Constructive play is the second of four types of play outlined by Sara Smilansky, a developmental psychologist who studied how play develops in young children. The rest of the series is here:
What is constructive play?
Constructive play is not just construction play – blocks and Lego – but any kind of play where materials are combined to create something new. So it includes both painting and sand play, for example.
If you play with a block by stacking or posting it, that’s functional play. If you combine it with others to make a building, then it’s constructive.
Constructive play usually uses open-ended materials and is goal-orientated. The child begins with the end in mind. There’s a focus on producing something, on solving a problem. In its highest form, it transcends play. It is crosses the boundary into real work and for that reason this type of play is sometimes called an occupation. If your preschooler spends ten minutes working out how to fit the bottom back on to the drainpipe, is that work or play? As adults, we do this kind of thing all the time but we’d never think we were playing but that’s exactly what it is.
Why is it important?
Quite simply, it’s one of the best ways to learn. When you work something out for yourself the learning is much more likely to stick.
Children problem-solve as they create. They encounter difficulties and realise that their existing mental model (schema) is incomplete. They have to take on new information in order to complete the task. This is called accommodation.
For example, you decide to build an arch. You know how to build a basic structure like those found at Stonehenge: two uprights and a lintel across the top. But this time the span you want to create is too wide; your lintel is too short. What to do?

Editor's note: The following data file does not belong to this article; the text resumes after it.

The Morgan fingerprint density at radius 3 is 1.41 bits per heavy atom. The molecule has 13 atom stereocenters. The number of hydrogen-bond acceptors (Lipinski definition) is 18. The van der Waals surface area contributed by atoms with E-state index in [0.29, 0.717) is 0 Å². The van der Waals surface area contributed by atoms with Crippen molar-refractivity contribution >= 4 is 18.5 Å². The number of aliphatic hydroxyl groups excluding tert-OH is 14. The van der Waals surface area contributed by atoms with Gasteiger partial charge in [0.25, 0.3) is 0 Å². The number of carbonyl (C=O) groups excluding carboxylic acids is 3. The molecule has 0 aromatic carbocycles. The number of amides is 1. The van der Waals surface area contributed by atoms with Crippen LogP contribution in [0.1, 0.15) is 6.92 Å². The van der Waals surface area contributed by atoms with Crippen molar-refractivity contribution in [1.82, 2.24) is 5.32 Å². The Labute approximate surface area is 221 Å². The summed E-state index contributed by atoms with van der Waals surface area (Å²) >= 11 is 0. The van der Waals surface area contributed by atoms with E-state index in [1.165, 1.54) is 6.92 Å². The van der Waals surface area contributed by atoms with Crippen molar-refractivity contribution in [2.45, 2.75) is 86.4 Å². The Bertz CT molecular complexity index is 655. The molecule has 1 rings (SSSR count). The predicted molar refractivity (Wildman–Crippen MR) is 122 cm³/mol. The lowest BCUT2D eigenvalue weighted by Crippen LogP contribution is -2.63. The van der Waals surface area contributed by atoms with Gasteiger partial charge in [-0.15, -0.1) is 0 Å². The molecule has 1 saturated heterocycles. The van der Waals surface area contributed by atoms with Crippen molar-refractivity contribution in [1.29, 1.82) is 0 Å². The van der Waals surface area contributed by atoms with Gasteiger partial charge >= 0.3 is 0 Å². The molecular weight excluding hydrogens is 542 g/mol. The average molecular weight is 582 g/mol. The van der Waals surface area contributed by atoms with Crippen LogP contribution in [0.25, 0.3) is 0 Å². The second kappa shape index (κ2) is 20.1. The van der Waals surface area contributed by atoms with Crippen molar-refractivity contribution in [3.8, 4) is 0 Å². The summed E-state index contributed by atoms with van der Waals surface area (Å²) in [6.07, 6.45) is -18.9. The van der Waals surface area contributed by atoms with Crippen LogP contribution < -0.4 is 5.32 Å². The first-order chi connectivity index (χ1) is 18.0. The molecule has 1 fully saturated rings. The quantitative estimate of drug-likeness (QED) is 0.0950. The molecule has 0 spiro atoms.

You try using two blocks instead of one but there’s nothing to support them in the middle so they collapse. You try arranging the rectangular blocks in a curved arch but that fails too. The blocks are the wrong shape. Suddenly, you remember seeing a Roman arch on a local building. Those blocks were wedge shaped, just like the pieces in the Grimm’s Romanesque set lying over there in the corner of the room! Maybe that would work?
You still haven’t built the perfect arch. There’s a lot more trial and error to go. But your schema for how to build arches has accommodated new information. From now on you’ll build all your arches this way – until one day you notice that Roman arches have a keystone and the process of accommodation begins all over again.
How do I encourage more constructive play?
If you stick to readily-accessible open-ended toys you can’t go wrong. The trick is to offer a variety of challenges. Try some of the following:
- hacksaw, hammer, nails and timber (under supervision and with strict regard to safety)
- play dough
- sticks and string
- paper, glue and other collage materials
- needle, thread and binca or aida (for needlework)
You can help to cement the learning by having a debrief after the play session. What did you make? Why did you choose those materials? Did it work out how you were hoping? If you could do it again, what would you do differently?
Constructive play comes naturally, like all the other types of play in this series. But – like schema play – it’s better if you notice it happening. You can be on hand to give a gentle nudge if your child gets stuck, or to extend the play if you sense they’re up for a challenge.